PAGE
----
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Dec 3, 2007

Social engineering awareness module released

Security awareness - the key to counter social engineering attacks
Instead of trying to break into computer networks and systems which are protected by technical security control measures, social engineers prefer to compromise the people that configure, use and manage them. They cheat and lie their way past those who are naïve and/or unaware of the threat. Generally speaking, people are easier to deceive than computers so social engineering remains a threat for all organizations, even those that have excellent technical security controls.

Almost anyone may be a social engineer. A social engineer is a person who is able to persuade someone else to part with information or something else of value. Parents can probably appreciate the social engineering skills of their children, even before they are able to speak!

In a work context, social engineers may be after sensitive company information: marketing strategies, details of our latest deals, pre-patent information, merger and acquisition plans etc. Such information may be extremely valuable to, say, a competitor. The social engineers may also need other pieces of information, such as login details for the network and a database server, in order to get to their ultimate goal.

Social engineers may also be interested in information about employees. Private investigators, for example, investigating suspected marital infidelity, may try to find out what time an employee normally leaves for home and where he is planning to go on his next business trip. Journalists might go fishing for information to corroborate a news story. Fraudsters and identity thieves would be interested in Social Security Numbers, bank account and credit card numbers, dates of birth etc.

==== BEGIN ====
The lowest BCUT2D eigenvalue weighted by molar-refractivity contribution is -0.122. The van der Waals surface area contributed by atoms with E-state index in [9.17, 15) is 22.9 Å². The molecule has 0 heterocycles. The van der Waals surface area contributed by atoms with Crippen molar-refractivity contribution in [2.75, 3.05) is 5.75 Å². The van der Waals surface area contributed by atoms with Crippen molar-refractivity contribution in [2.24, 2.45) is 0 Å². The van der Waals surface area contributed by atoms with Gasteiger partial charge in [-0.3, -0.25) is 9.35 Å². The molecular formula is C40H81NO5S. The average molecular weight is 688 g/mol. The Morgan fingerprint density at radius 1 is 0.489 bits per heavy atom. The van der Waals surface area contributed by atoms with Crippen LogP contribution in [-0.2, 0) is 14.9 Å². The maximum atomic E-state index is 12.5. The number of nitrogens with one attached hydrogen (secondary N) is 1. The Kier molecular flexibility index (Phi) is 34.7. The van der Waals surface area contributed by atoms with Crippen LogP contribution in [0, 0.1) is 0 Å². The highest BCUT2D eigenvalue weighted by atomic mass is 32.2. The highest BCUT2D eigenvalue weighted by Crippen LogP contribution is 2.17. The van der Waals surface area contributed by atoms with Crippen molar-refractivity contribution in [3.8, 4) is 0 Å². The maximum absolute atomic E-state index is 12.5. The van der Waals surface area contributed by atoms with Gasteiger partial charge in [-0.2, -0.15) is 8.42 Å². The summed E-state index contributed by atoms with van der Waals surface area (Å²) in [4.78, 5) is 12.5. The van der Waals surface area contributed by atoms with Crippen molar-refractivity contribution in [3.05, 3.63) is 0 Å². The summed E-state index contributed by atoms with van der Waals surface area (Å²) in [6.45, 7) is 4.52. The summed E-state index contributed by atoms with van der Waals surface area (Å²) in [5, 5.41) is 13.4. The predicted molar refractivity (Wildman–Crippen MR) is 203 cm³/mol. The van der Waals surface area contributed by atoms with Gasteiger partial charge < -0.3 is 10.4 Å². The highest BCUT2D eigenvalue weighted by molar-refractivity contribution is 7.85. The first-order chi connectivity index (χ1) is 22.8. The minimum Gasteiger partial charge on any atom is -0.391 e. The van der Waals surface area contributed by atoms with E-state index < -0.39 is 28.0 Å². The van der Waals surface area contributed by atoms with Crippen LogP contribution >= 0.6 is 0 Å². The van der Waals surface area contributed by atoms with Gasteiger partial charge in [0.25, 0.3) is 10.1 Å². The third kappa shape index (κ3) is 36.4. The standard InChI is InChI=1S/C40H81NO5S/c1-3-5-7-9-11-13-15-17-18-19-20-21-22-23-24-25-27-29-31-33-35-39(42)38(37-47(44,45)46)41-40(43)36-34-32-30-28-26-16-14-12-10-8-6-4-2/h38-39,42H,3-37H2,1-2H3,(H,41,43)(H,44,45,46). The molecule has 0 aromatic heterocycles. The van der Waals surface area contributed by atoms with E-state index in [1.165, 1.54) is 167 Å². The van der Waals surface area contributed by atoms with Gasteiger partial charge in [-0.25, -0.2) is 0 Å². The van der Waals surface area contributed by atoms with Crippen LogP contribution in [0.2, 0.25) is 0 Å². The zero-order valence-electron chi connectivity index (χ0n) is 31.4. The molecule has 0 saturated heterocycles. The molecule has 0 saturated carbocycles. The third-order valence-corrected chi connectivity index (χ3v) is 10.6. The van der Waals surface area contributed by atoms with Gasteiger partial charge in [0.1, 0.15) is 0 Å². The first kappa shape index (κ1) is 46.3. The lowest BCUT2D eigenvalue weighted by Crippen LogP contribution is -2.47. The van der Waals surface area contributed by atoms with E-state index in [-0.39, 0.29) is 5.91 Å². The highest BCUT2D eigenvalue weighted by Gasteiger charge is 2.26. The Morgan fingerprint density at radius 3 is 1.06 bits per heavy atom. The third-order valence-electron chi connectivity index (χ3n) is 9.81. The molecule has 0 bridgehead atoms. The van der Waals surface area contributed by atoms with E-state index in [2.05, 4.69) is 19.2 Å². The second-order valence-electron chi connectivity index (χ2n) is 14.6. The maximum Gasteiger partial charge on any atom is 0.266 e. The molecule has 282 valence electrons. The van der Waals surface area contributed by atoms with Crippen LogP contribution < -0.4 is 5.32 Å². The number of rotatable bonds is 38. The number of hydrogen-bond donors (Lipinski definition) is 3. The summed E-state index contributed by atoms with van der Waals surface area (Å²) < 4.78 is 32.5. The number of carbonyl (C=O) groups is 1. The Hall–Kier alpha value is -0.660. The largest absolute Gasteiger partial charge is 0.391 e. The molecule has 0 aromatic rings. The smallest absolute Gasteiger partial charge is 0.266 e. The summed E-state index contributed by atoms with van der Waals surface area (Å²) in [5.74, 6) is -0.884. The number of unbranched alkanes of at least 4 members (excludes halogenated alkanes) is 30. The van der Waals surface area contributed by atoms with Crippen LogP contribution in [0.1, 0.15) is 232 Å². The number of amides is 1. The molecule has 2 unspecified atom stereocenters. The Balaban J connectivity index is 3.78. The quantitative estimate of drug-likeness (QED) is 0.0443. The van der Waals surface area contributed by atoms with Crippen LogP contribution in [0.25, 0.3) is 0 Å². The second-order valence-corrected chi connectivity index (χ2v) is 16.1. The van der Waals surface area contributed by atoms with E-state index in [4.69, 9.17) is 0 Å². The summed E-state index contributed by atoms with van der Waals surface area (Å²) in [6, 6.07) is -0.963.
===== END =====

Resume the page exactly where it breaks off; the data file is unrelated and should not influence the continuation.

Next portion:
Social engineers depend on being able to fool people into believing they have a legitimate right to information. The deception often works best if they look just like us: they dress like us, talk like us, behave like us. Which social engineer do you think would be more successful at ‘tailgating’ (following an employee into a building): someone who appears to be just another regular employee or someone wearing a stripy top and black face mask and carrying a bag marked SWAG? What about someone dressed as a maintenance engineer or policeman: would you refuse to let them pass? The deception is even easier on the telephone or email, since there are no visual clues to a person’s identity.


December’s NoticeBored security awareness module
identifies numerous social engineering risks and controls, and is lightly sprinkled with real world examples of incidents reported in the general news media. Making employees alert to the possibility of social engineering is the first step towards resisting attack.

[Please see December’s NoticeBored newsletter for more background and an analysis of the social engineering threat.]